Beth Ebert, Bureau of Meteorology Research Centre

A colleague of mine used to ask me, "Isn't there just one statistic that would give the accuracy of the forecast?"

It would be nice if things were that simple, but they rarely are! Typically we want to measure the accuracy and skill of a forecast system, which means that we have a large number of forecasts and observations covering a domain in time and/or space (rather than a single forecast / observation pair). There may be occasions when all that we care about is the average magnitude of the difference between the forecast and observations (in which case the mean absolute error would be the appropriate statistic), but usually we are interested in knowing more. Questions that we might like to answer include:

It is hard to imagine one statistic that would address all of those issues! It is pretty clear that a number of statistics are needed to give a useful description of the forecast system's performance, and to meet the needs of different users for information about particular attributes of the forecast. Some of the questions cannot easily be answered using standard scores, and one must either examine the forecasts and observations by eye, employ a distributions oriented approach (Brooks and Doswell, 1996), or use a more sophisticated diagnostic verification method.

Some attributes of the forecast performance may be more important than others, depending on the application. For example, for daily maximum and minimum temperatures forecasts it is important to get the magnitude right, and avoid large errors. Statistics that would be useful in this case would be the mean difference (to measure bias), mean absolute (or RMS) error, and perhaps a binary accuracy score based on a temperature error threshold.

Another example is fog forecasts for airports, where the main issues are whether or not the fog occurs, and if so, when it begins and ends. Categorical statistics such as probability of detection and false alarm ratio are generally used to evaluate these forecasts. If the forecasts are issued as probabilities of the event occurring, then probabilistic verification methods such as reliability diagrams, ROC diagrams, and Brier scores can be used.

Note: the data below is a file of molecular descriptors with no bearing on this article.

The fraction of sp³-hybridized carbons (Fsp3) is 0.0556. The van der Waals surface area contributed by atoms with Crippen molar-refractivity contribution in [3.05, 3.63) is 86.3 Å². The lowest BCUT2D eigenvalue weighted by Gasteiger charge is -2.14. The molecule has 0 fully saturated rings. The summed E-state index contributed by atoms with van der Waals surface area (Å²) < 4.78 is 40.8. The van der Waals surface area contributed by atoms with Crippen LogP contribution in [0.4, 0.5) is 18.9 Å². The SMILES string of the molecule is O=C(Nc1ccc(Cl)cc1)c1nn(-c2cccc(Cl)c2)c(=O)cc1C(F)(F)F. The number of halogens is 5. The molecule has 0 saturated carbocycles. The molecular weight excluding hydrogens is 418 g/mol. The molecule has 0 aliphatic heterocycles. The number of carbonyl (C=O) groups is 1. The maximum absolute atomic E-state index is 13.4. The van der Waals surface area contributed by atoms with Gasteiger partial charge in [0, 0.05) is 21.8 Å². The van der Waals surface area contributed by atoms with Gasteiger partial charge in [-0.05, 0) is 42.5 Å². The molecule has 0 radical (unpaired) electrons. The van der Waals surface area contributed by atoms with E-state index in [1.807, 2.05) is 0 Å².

A third example is a hurricane forecast, where the most critical predictions are for its intensity and the location and timing of landfall. Because a hurricane is a definable entity in time and space, simple matched-point statistics may not be very revealing. Statistics based on the properties of the forecast and observed entities are more appropriate. Examples would be the difference between the forecast and observed central pressure, the distance between the forecast and observed low pressure center, and the vector difference between predicted and observed storm velocity. Mean values of these differences are generally used to evaluate a set of hurricane forecasts.

Sometimes an administrator insists on receiving only a summary score, in which case there are several options:

(a) argue for the use of a few key statistics instead of only one,
(b) try to select the single most important statistic,
(c) combine several statistics into one score,
(d) combine several statistics into one diagram.

I believe that (a) and (d) are the best options, if they are allowable. Selecting only one statistic (option b) gives an incomplete picture of forecast performance, and can even be misleading. For example, a forecast with little bias can look great according to the mean error, but be completely useless if it does not capture the varying nature of the quantity being predicted.

A combined score (option c) is tempting, but is difficult to interpret. Does a good score mean that the forecast has "good" performance in all aspects, or great performance on some aspects and lousy performance on others? Should all components of a combined score receive equal weight, or should some get more emphasis than others? A combined score may be used by administrators for monitoring overall performance and setting performance targets (one example is the Met Office's NWP Index).

An example of option (d) is the Taylor diagram (Taylor, 2001), which combines the RMS error, the correlation coefficient, and the standard deviations of the forecasts and observations on one diagram. Other types of diagrams are possible.


Brooks, H.E. and C.A. Doswell III, 1996: A comparison of measures-oriented and distributions-oriented approaches to forecast verification. Wea. Forecasting, 11, 288-303.

Taylor, K.E., 2001: Summarizing multiple aspects of model performance in a single diagram. J. Geophys. Res., 106 (D7), 7183-7192.

June 2003